Based purely on won-loss record, one wouldn’t think a title shot would be within the grasp of David Lopez. The middleweight owns a bloated number, 12, in his loss column, but that shouldn’t disqualify him from getting a title crack in the near future. Lopez hasn’t lost since 2005, and in every way, he’s a pros pro. He showed that at the Desert Diamond Casino in Tucson, Arizona on ESPN’s Friday Night Fights, against Ossie Duran, as he used his reach, footwork, work rate and ring generalship to motor to a unanimous decision victory. The scores were 97-93, 96-94, 96-94, and Lopez boasted a 164-739 to 148-562 punchstat margin.
Lopez (age 31; 154 ½; from Mexico; winner of 13 straight bouts) came in with a 37-12 mark, with 25 stops, while Duran (age 31; 154 ½; born in Ghana, fighting out of NJ) entered with a 23-6-2 record, with 9 KOs.
In the first, the taller Lopez, coming down from middleweight, pumped the jab. A lefty, he sized up Duran and started using his right in the last third of the round. Duran often paws with the jab, but sometimes quickens it when throwing the one-two. Not often enough, though. Lopez maintains distance so well.
Duran didn’t seem to pick a strategy to give himself the best chance of winning. He did perk up at various times, but too often didn’t press an advantage when he did land a stiff shot. Atlas pointed out, correctly, that Duran too often put on the earmuffs. He perked up in the ninth, as he realized he would be down on the card of even the dimmest judge.
Chop Chop Corley (33-11-1) fought in a junior welter scrap against Hector Sanchez (17-1). CC, who we saw right away doesn’t look shot or flabby, was cut in the second on his right cheek, but it didn’t look threatening. CC sent Sanchez down in the third, after missing with a right uppercut, with a right hook. Could CC finish? CC ran at Sanchez, literally, but the wounded man got his legs back. The taller Sanchez didn’t do a great job at keeping the lefty CC at bay, at the end of his jab. The judges spoke after eight rounds, with CC enjoying a stat edge (88-415 to 82-337: they had 77-74, 77-74, 77-74, all for Sanchez. Atlas had CC up by 1, and partner Brian Kenny thought Chop Chop did enough to win. The crowd didn’t love the call, either.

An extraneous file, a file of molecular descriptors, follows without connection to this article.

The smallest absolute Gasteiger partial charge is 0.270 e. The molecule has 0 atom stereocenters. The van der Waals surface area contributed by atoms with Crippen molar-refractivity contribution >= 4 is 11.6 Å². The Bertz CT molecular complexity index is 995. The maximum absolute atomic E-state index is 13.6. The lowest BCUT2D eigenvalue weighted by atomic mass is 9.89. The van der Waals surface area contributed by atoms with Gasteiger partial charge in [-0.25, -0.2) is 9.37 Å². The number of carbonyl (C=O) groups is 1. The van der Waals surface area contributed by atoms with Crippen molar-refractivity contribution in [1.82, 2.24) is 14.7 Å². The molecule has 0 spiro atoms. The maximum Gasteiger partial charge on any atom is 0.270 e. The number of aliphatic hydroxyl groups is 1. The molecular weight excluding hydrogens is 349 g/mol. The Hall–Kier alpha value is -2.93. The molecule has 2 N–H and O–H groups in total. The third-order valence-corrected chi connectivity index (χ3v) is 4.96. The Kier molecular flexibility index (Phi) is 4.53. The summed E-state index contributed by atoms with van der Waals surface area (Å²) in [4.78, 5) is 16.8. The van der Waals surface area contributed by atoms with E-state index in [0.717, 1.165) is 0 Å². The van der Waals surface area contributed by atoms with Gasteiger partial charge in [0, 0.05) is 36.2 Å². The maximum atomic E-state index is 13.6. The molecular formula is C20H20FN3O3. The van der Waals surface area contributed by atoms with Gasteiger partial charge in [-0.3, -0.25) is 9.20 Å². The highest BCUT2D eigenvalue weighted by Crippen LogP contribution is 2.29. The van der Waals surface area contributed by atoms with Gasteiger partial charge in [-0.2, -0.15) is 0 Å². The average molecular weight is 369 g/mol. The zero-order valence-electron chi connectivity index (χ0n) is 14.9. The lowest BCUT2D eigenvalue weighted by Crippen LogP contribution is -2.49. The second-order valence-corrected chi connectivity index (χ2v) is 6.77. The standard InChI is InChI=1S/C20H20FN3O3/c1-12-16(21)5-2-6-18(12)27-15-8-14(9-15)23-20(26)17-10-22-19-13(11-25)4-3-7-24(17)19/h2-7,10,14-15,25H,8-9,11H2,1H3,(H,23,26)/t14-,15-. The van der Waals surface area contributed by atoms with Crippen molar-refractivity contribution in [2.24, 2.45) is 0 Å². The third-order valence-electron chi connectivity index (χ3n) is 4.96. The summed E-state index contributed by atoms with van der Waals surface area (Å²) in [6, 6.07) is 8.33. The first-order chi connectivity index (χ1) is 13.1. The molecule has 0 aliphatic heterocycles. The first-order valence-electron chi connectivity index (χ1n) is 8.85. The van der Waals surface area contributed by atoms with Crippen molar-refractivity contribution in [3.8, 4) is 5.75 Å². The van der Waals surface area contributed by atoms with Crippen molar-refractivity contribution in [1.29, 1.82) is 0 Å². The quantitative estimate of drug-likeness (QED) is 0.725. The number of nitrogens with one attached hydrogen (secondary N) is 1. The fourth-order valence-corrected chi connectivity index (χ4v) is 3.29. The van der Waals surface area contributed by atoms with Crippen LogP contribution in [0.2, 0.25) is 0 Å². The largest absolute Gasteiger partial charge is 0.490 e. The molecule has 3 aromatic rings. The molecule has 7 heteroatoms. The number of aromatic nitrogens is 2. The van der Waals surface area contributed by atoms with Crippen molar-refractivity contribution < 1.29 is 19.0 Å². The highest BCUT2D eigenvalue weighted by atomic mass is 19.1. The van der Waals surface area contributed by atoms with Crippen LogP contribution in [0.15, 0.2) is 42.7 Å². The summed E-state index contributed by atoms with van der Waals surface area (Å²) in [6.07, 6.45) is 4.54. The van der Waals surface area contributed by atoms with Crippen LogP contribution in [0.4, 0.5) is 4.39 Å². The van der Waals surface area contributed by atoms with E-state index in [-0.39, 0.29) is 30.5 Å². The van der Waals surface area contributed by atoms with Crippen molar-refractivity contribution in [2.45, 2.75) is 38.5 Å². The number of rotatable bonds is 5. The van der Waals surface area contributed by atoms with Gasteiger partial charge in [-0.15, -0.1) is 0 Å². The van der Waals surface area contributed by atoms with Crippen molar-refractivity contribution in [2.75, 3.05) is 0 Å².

Philly’s Karl Dargan, trained by Naazim Richardson, downed Rudy Valdez in the TV opener in a lightweight scrap. He finished him in the fourth round, via TKO, and Oscar De La Hoya, in the audience, nodded in approval.
Teddy Atlas picked Paul Williams to best Winky Wright later today in Vegas. Williams’ reach and work rate and Winky’s rust should spell a win for LTP, Atlas said. Regarding Chris Arreola, who will battle Jameel McCline on that undercard, Atlas said—no surprise---that Arreola should trim down. Early on, McCline might hit home with some shots, but Arreola should be able to wear down McCline late, and get the most significant W of his career.
Studio host Robert Flores chatted with Timothy Bradley on the phone. He said he’d like to take on the Pacquiao-Hatton winer, or JM Marquez of Money Mayweather. I don’t see any of those bouts happening.
Oscar De La Hoya chatted with Kenny and Atlas during the main event. He said he’s had a hard time coming to grips with his future. “My wife supports the decision I’ve made,” he said when asked if she wanted him to retire or was cool with him fighting on. He didn’t tip his hand regarding his big announcement next week. Or did he? He said he’s been in the gym recently…but that was for a charity gig, as he let some kids pummel him. He did say he went to the boxing gym to stay fit, and said he weighs about 156 to 157. You think he’s coming back? I say if not right now, then at some point he will…
He said he took it into consideration that he dropped too much weight, after going down to 141 a month before the Pacquiao bout. “I was jumping back and forth, so now I understand why fighters do not retire, and they stay in this sport too long,” he said. Atlas put him on the spot, and Oscar said to ask his wife. “You got a phone number?” Atlas said. He looks fit in the face, but that doesn’t send me a hint either way. He’s a smart manipulator of public sentiment, a sharp promoter, and he knows that if he was bloating up prior to his announcement, and he was planning on waving adios as an active hitter, then we’d all say we told you so. Kenny and Atlas both think Oscar will be saying goodbye next week. I say he’s announcing a rematch with Mayweather.
Who's the best Mexican boxer today?